The July 9 attack on the U.S. Consulate in Istanbul, Turkey, reveals the attackers' shortcomings — and the strength of U.S. diplomatic fortifications abroad built to Inman Commission standards.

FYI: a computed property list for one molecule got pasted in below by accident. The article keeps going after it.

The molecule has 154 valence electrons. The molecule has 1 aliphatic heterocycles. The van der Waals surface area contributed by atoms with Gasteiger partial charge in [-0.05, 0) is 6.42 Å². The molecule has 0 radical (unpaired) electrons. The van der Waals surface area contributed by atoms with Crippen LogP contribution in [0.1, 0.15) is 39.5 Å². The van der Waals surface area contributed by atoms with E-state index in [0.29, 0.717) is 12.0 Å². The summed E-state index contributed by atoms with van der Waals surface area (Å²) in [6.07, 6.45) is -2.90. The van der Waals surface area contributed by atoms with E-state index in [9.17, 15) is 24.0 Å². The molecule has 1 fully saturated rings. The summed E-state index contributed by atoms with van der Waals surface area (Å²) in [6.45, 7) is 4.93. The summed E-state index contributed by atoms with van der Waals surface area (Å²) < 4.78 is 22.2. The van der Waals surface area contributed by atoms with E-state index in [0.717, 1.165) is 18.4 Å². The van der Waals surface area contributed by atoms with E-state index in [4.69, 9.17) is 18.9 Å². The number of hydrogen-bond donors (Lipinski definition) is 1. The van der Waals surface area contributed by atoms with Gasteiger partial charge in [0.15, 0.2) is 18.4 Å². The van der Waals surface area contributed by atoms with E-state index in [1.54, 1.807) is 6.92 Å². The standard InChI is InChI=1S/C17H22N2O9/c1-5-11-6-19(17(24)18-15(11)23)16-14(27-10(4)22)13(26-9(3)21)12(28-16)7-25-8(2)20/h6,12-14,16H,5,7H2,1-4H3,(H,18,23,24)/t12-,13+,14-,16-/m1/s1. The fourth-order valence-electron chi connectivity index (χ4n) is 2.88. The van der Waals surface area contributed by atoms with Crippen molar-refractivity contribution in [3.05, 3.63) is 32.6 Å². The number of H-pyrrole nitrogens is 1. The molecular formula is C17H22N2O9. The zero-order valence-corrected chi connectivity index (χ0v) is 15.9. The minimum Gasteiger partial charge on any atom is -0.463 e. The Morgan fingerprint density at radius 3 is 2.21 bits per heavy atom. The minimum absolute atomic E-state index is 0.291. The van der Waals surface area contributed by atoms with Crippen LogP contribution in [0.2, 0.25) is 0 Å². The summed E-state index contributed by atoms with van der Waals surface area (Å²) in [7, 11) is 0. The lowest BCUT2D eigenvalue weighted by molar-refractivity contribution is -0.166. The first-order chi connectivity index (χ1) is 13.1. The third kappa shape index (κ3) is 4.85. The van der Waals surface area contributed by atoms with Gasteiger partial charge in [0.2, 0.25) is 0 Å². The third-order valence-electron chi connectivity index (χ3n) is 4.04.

Four gunmen attacked the U.S. Consulate in Istanbul, Turkey, July 9, resulting in the deaths of three local police guards and three of the gunmen (the assailants' driver escaped). Security mechanisms kicked in when gunshots were first heard, and the gunmen were neutralized within several minutes of the initial attack. Given the gunmen's modus operandi, their weapons and the excellent security measures built into U.S. foreign missions, the chances the attackers could have breached the compound's concentric rings of security were very slim. The three attackers who opened fire on the consulate may have been seeking to penetrate the grounds and kill Americans or take them hostage; considering the getaway driver idled while the gunmen attacked, this may have been their objective. Their tactics, however, were woefully rudimentary if they hoped to achieve something like that. Armed with handguns and shotguns, the men opened fire, first targeting the guards at the entrance, and then according to witnesses began firing at the embassy itself. If this was their attempt to strike at a symbol of U.S. power in the name of radical Islamists, it was more of an embarrassment than a triumphant strike. Of course, this is not the first time such attacks have been attempted on U.S. foreign missions. In December 2004, five gunmen attacked the U.S. Consulate in Jeddah, Saudi Arabia, entered the compound's outer wall through a gate that had opened to allow a vehicle to pass, and then engaged Saudi and U.S. security forces in sporadic gunbattles. Even less successful attacks involving only firearms took place against U.S. missions in Sanaa, Yemen, and Damascus, Syria, in 2006. Members of al Qaeda in the Arabian Peninsula are thought to have been behind the Jeddah attack. They would have had more support, and probably more training, than their counterparts in the Istanbul attack. Those behind the attack in Turkey most likely were amateurs from a local grassroots jihadist cell. It is reasonable to imagine they had little in the way of resources or training. Storming a U.S. mission in a foreign land is a difficult task even with explosives, assault rifles and training; with only handguns and shotguns, it is virtually impossible. Since the 1983 attacks in Beirut, U.S. foreign missions around the world have been converting to the security standards set forth in the Inman Commission. These standards call for foreign missions to be designed and built to withstand the threats to U.S. assests in dangerous places. High blast walls prevent vehicle-borne explosive devices detonating on the street from damaging diplomatic structures. Standoff of at least 100 feet from the street further insulates embassies and consulates. And finally, the structures themselves are made from reinforced concrete and blast-resistant windows. Within the facility itself there are concentric rings of security that includes a haven to which staff can retreat when the situation outside becomes dangerous. In short, U.S. foreign missions are fortresses that are difficult to damage and very difficult to storm with small arms. The U.S. Consulate in Istanbul was built to the Inman standards and completed in early 2003. The consulate was moved from an older, less-secure building, a move sped up after 9/11. The consulate is basically a fortress on a hill — meaning the four men who attempted to breach it July 9 were on a suicide mission. That they managed to kill three locals will probably not do very much for their cause, and that they failed to injure Americans is a testament to their lack of preparedness and the security features in place at facilities such as the U.S. Consulate in Istanbul.